Overview of carbon accounting in the ETS

If you have a forest registered in the Emissions Trading Scheme (ETS), you must calculate and account for changes in its carbon storage. Carbon accounting determines how many units you're entitled to receive or need to surrender.

Accounting for changes in carbon stock

Carbon accounting is how you calculate and report changes in the amount of carbon stored in your forest. This determines how many units you are entitled to earn or need to surrender. One New Zealand Unit (NZU) is equal to 1 metric tonne of CO2 stored.

You account for carbon by completing emissions returns. An emissions return calculates and reports the change in carbon stock in your forest.

You can complete an emissions return voluntarily in any year, and you must complete a return at the end of every mandatory emissions return period. A mandatory emissions return period usually lasts 5 years. The current period runs from 1 January 2018 to 31 December 2022. There will be a shorter mandatory emissions return period from 2023 to 2025, to bring the ETS mandatory emissions return periods in line with international reporting.

If you register a forest during a mandatory emissions return period, you can claim units back to the start of the period.

Find out more about completing an emissions return

Earning units

When you register a post-1989 forest in the ETS you will also set up a unit holding account with the Environmental Protection Authority. You will earn units for additional carbon storage from the date of registration. Your units will be deposited in your holding account.

You can hold on to your units in your holding account or sell them on the ETS market.

The amount of units a forest earns depends on several factors:

  • The age when the forest was first registered – if a forest is registered when it is young it can earn more units.
  • The species – faster growing species earn more units than slower growing species.
  • The forest management regime – the earlier you harvest a forest the fewer units it will earn.
  • The carbon accounting method – the stock change method accounts for short-term changes in carbon stock so you will earn more units but need to pay most of them back after harvest, while the averaging method accounts for long-term changes so you will earn fewer units but will not have to pay any back after harvest.
  • The size of the forest – if you have less than 100 hectares registered in the ETS you will use the default carbon look-up tables to work out your carbon changes based on national and regional averages, but if you have 100 hectares or more you will have bespoke look-up tables based on actual carbon stored in your forest.

Tables of carbon stock per hectare for post-1989 forest land – NZ Legislation

Look-up tables for pre-1990 forest land [PDF, 458 KB]

Guide to using look-up tables [PDF, 2.7 MB]

Field Measurement Approach for forests 100 hectares or more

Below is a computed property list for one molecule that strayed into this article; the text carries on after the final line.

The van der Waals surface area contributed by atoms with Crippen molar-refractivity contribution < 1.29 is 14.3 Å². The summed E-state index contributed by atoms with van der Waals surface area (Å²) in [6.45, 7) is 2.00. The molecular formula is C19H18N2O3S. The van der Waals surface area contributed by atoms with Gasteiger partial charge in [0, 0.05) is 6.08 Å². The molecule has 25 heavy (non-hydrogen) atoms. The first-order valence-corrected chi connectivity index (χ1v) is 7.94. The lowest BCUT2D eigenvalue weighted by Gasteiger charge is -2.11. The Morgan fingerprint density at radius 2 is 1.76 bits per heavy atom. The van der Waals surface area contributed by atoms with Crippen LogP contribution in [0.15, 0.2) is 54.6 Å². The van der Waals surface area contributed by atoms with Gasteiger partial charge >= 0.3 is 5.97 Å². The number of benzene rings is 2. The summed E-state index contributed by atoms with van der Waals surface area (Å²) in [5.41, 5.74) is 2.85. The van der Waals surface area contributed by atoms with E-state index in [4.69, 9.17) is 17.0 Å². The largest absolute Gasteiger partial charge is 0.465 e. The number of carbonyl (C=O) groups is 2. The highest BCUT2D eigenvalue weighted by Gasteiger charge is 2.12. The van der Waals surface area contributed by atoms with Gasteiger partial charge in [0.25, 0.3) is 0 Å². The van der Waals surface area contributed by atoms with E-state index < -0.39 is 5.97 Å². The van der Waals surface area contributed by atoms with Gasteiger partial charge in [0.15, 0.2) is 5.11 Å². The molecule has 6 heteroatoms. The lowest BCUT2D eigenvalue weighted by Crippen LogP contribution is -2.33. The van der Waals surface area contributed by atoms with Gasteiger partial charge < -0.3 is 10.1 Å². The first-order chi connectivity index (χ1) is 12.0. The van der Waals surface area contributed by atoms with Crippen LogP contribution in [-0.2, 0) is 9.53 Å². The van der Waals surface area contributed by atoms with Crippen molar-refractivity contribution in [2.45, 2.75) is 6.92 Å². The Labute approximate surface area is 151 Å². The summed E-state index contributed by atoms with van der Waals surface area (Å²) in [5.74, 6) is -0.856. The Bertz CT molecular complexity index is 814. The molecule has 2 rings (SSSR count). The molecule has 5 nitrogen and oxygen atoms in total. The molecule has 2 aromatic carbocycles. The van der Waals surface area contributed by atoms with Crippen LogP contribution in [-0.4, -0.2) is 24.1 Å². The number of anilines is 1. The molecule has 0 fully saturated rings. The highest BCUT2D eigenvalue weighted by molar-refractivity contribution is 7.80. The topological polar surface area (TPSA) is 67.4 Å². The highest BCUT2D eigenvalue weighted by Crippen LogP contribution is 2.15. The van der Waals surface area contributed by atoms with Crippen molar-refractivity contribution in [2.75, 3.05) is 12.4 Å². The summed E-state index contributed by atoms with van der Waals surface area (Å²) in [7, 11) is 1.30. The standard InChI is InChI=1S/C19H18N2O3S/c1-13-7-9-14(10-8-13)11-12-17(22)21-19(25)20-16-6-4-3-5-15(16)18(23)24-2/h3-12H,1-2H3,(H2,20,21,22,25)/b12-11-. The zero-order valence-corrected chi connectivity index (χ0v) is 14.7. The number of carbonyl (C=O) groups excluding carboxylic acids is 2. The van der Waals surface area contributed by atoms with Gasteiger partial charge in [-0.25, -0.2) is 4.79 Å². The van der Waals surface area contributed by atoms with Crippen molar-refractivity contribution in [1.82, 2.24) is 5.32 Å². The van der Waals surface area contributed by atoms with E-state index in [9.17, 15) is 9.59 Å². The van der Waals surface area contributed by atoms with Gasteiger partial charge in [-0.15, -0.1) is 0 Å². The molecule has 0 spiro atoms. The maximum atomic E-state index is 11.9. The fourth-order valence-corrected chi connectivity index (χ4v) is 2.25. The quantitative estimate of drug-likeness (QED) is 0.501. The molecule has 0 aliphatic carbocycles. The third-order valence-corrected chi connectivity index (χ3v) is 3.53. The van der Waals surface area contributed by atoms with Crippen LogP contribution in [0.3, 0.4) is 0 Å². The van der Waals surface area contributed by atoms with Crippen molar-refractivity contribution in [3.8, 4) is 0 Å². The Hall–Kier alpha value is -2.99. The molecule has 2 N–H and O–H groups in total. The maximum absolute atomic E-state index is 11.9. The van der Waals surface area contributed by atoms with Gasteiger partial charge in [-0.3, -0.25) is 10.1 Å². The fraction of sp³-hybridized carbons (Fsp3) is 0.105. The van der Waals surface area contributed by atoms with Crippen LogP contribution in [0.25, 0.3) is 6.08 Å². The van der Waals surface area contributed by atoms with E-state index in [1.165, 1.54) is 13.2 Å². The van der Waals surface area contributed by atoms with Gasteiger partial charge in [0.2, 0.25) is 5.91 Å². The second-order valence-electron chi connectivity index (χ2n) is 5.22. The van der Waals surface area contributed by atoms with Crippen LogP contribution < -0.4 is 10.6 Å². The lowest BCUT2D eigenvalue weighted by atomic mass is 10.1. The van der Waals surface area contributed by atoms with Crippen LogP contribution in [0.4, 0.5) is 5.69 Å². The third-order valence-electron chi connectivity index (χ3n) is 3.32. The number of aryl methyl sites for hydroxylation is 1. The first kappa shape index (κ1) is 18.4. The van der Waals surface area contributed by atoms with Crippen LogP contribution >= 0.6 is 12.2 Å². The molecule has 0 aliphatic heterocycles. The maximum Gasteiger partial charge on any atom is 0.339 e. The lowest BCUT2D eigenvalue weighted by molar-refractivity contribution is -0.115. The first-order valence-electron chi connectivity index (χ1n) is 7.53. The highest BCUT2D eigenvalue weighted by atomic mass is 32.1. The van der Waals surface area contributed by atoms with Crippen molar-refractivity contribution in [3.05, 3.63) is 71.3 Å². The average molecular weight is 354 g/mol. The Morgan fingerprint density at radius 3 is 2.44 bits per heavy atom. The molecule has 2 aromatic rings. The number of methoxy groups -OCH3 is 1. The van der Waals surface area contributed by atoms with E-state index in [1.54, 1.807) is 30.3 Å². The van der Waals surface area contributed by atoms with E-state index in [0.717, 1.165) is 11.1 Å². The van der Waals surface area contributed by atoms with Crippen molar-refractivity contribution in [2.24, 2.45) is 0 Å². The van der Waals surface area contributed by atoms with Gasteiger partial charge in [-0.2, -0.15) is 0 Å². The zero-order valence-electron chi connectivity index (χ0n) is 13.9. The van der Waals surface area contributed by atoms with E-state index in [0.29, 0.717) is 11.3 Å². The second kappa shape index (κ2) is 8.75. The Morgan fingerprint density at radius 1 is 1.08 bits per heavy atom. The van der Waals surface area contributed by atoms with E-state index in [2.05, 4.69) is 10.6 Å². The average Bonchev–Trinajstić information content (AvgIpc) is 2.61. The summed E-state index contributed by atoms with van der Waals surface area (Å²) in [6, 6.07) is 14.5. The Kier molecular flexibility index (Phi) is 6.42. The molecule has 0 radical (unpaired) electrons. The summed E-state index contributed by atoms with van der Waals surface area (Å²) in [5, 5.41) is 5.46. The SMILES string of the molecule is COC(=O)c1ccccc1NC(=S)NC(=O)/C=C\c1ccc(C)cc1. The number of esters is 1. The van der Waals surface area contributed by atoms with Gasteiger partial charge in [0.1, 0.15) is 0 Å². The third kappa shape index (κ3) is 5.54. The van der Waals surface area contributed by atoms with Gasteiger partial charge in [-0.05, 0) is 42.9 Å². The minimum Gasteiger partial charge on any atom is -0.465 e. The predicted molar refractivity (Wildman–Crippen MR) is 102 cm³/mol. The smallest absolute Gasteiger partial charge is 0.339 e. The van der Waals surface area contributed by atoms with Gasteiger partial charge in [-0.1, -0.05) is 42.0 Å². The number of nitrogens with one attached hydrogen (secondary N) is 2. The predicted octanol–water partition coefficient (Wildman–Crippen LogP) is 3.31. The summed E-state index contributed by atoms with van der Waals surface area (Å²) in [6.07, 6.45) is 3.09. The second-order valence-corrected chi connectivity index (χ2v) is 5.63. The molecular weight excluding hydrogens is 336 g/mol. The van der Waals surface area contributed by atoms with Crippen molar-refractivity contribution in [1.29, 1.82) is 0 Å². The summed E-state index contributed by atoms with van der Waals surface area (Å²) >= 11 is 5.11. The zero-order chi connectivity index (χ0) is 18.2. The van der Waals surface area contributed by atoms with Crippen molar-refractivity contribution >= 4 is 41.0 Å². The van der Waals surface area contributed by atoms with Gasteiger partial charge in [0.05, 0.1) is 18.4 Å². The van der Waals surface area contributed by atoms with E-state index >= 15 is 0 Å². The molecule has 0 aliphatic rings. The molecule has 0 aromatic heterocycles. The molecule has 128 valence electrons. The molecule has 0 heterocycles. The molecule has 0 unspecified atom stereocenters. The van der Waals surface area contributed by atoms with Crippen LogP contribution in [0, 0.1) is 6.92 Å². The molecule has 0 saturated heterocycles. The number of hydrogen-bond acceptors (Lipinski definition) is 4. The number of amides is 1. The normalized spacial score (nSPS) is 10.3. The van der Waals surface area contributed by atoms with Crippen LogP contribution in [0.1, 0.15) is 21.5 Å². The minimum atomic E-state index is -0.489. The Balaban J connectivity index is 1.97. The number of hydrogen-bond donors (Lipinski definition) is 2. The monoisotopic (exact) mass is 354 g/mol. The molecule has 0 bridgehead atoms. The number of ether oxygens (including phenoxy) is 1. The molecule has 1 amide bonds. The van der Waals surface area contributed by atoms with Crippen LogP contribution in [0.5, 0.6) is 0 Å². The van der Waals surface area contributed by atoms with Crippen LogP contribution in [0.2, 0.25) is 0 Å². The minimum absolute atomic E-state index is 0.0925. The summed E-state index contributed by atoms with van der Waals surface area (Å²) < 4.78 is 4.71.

Surrendering and repaying units

Forest owners may need to surrender or repay units to the Crown for some forest management activities.

Surrendering units for pre-1990 forests

If you are a pre-1990 forest owner you may need to surrender units if you deforest pre-1990 forest land. This may apply even if you have not registered in the ETS.

Surrendering or repaying units for post-1989 forests

If you have a post-1989 forest that is registered in the ETS you may need to surrender or repay units if you:

  • harvest your forest and you are using the stock change accounting method
  • deforest and change land use
  • deregister from the ETS.

Carbon liabilities and "low risk" units

"Carbon liabilities" are situations where you need to surrender or repay units. The most common form of carbon liabilities are:

  • harvesting carbon liabilities, which must be repaid after harvest if you use the stock change accounting method
  • deforestation carbon liabilities, which you need to surrender if you deforest any pre-1990 forest or a post-1989 forest that's registered in the ETS.

"Low risk" units are units a forest has earned that do not have to be surrendered to meet the forest's harvesting liability. This means they are less likely to need to be repaid or surrendered, and are considered a lower risk to sell on the carbon market.

The amount of low risk units you earn will depend on a variety of factors. The most important factor is the carbon accounting method you use – you will earn fewer low risk units under stock change than you will under averaging accounting.

Carbon accounting methods

There are two carbon accounting methods in the ETS: stock change accounting and averaging accounting. Averaging accounting will become fully available from 1 January 2023.

  • If you registered your forest as a post-1989 forest in the ETS before 2019 you must continue to use stock change accounting.
  • If you register between 2019 and 2022 you will use stock change accounting until 2023, when you can decide whether to move to averaging accounting or stay on stock change.
  • If you register your forest as a post-1989 forest in the ETS after 1 January 2023 you’ll use averaging accounting.

If you register your forest as a Permanent Post-1989 forest you will use stock change accounting.

Stock change accounting

The stock change method accounts for short-term changes in your forest's carbon stock. You earn units as your forest grows and stores carbon, and you pay back units if the carbon in your forest decreases (such as after harvest).

Find out more about stock change accounting

Averaging accounting

Averaging accounting focuses on your forest's long-term carbon storage over several rotations of growth and harvest. You earn units until the forest reaches its long-term average carbon stock, and you don’t have to repay units after harvest so long as you replant.

Find out more about averaging accounting

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